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Move well first; quality before quantity

Einstein once said: Everything must be made as simple as possible, but no simpler.

He might have been speaking about the composition of truths, but his words are wise for strength and movement training.

Movement distinguishes vitality. We are born with the ability to move, to touch, to eventually crawl, walk, run. We are born with mobility. We eventually earn stability and the ability to express more complex movement patterns after laying down the foundations of mobility. Here is a strength and mobility principle:

we must first learn to move well, and then often; seek the right movement, then build quantity.

Make sense, right? Yet we tend to practice the opposite. We try something we saw on Instagram, Youtube, or read in a magazine (side note: if you're asking yourself "am I doing this right?" that's not a good sign); we follow a yoga instructor, fitness influencer or an aerobics instructor. We sweat it out, feel the burn, and pat ourselves on the back when we’ve met our activity goal for the day. This is quantity. We’ve sought volume before quality. There's nothing inherently wrong with this, but in order to improve or strength and mobility and thus our vitality, we need to seek the right movement first.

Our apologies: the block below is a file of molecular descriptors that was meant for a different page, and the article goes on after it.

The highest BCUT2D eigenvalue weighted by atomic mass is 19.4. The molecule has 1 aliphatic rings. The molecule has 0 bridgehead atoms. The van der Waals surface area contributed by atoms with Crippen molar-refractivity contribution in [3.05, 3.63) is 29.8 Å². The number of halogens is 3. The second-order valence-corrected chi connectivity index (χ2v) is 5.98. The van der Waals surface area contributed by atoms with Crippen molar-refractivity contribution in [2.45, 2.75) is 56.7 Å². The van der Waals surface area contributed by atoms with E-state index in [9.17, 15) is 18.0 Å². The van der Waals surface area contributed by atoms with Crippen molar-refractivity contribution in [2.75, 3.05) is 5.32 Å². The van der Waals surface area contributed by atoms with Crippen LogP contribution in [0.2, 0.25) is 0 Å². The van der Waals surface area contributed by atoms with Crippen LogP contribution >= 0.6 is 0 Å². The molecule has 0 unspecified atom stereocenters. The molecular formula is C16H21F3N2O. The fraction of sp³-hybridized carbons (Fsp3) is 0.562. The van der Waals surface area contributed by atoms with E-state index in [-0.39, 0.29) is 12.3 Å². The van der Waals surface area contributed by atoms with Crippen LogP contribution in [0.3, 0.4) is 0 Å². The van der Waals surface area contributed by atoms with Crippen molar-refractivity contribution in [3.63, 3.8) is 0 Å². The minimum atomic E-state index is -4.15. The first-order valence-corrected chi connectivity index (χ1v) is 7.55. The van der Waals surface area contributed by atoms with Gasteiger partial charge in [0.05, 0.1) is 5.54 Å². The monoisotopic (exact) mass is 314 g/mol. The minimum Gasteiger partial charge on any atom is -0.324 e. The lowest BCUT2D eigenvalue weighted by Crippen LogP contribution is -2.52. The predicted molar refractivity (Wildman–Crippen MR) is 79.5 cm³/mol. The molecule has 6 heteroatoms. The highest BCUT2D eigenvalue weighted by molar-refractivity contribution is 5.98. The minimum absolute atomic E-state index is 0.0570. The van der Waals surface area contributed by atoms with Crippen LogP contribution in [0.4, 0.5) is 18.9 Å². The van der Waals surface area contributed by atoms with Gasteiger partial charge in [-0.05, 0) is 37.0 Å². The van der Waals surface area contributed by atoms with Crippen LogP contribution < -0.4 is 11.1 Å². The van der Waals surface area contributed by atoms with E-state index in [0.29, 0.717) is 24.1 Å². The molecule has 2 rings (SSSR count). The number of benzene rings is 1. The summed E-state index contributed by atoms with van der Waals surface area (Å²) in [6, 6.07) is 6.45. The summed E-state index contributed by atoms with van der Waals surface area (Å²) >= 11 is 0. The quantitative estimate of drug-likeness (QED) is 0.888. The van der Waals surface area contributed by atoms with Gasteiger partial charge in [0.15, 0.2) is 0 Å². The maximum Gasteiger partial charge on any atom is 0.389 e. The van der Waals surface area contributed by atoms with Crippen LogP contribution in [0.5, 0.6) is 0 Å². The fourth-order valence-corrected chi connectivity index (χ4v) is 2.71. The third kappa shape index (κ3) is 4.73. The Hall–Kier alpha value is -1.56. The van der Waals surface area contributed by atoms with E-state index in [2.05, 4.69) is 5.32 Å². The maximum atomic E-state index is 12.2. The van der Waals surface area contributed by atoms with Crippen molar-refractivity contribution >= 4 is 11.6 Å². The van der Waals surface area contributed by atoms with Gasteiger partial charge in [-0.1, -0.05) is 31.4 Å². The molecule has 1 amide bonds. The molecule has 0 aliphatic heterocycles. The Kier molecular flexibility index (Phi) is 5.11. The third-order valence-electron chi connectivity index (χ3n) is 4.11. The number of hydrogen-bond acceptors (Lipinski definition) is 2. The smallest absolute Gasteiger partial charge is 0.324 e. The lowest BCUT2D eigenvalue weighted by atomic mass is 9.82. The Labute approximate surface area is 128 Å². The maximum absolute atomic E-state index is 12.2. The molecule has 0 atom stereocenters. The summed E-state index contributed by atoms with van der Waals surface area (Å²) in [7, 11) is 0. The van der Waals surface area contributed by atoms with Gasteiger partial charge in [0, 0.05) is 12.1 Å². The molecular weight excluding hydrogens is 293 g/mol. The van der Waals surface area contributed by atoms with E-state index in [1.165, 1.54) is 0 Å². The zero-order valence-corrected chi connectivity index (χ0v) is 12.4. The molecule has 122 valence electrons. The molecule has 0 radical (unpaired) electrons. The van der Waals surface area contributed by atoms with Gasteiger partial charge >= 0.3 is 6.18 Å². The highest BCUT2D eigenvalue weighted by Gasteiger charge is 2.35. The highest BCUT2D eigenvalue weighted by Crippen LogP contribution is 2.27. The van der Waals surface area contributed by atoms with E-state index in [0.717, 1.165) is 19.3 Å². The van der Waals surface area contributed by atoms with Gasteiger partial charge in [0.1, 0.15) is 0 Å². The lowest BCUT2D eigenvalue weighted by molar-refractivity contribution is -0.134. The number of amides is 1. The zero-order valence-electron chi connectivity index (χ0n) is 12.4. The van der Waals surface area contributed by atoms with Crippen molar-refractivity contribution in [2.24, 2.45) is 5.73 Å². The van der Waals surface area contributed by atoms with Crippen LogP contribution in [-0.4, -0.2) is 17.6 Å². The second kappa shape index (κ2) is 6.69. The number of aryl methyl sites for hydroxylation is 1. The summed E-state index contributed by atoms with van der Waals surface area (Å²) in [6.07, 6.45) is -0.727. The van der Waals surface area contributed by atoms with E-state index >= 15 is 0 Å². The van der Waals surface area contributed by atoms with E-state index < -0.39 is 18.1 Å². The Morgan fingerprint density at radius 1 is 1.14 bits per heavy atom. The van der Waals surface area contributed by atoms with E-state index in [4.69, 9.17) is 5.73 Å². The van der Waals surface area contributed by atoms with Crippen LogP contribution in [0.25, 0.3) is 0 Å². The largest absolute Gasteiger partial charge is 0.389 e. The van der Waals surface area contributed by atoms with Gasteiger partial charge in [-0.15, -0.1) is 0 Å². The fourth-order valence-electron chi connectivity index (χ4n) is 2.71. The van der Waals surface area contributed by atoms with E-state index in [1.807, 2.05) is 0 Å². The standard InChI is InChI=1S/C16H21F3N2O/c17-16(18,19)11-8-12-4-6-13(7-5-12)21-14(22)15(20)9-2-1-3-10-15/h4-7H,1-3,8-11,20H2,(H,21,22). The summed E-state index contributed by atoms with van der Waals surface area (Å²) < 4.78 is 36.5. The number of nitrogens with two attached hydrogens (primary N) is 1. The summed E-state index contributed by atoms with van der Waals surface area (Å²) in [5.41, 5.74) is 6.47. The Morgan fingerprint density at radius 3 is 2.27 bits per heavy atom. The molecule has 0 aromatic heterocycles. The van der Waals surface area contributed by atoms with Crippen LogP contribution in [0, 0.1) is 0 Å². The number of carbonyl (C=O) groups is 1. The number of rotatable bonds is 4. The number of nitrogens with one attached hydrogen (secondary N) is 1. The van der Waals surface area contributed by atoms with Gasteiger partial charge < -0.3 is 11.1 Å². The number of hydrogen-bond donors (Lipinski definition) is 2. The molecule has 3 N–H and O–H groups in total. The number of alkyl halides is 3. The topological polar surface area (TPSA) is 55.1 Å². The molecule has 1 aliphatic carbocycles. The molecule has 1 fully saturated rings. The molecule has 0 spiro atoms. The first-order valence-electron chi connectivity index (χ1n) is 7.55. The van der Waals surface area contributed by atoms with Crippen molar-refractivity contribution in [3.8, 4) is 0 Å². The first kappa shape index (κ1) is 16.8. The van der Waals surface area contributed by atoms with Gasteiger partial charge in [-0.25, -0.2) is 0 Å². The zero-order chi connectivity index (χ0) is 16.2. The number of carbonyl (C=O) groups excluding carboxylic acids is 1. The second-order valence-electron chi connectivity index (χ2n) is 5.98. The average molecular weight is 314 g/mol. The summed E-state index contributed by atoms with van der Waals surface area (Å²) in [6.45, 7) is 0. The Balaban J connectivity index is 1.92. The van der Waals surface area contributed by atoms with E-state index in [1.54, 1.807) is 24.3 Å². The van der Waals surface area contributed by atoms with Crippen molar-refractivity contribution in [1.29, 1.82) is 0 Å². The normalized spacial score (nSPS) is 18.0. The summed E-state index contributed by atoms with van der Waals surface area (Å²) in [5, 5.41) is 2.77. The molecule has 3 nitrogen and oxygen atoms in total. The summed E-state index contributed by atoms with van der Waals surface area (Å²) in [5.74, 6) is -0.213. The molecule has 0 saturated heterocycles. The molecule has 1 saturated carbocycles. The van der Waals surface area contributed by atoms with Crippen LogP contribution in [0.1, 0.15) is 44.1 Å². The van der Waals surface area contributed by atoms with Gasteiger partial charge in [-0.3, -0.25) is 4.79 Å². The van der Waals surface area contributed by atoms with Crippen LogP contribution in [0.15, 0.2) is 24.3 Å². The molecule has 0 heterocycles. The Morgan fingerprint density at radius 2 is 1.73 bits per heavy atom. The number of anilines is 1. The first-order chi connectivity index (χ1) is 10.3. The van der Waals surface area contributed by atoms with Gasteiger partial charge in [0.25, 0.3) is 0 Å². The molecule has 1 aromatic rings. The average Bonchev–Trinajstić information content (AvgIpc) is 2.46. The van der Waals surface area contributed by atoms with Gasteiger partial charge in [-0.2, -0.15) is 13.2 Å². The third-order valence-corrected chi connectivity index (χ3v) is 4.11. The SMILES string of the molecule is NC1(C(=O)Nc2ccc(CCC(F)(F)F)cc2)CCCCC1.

If you can crawl well, then you walk. If you can walk well, proceed to run. Pattern the foundational movements first. Progress from those, or from these. Try this, learn to roll well - lying on your front, roll onto your back, and reverse. Roll the other way, and reverse. Now, learn to stand-up well - from lying down to standing upright, and return to lying down. Learn to squat, to hinge, to lift something over your head.

Find the most simple ways to move - what you were born to do - then make them harder, add volume, add complexity, add weight. Invest in a trainer to help you learn patterning or seek out a qualified fitness instructor if you prefer the group aspect of fitness. For example, our group classes are lead by certified AFLCA trainers - click here to learn more.

Someone taught you how to drive a car. It’s worth the investment for someone to teach you to move your body. Consider it a wise insurance policy.

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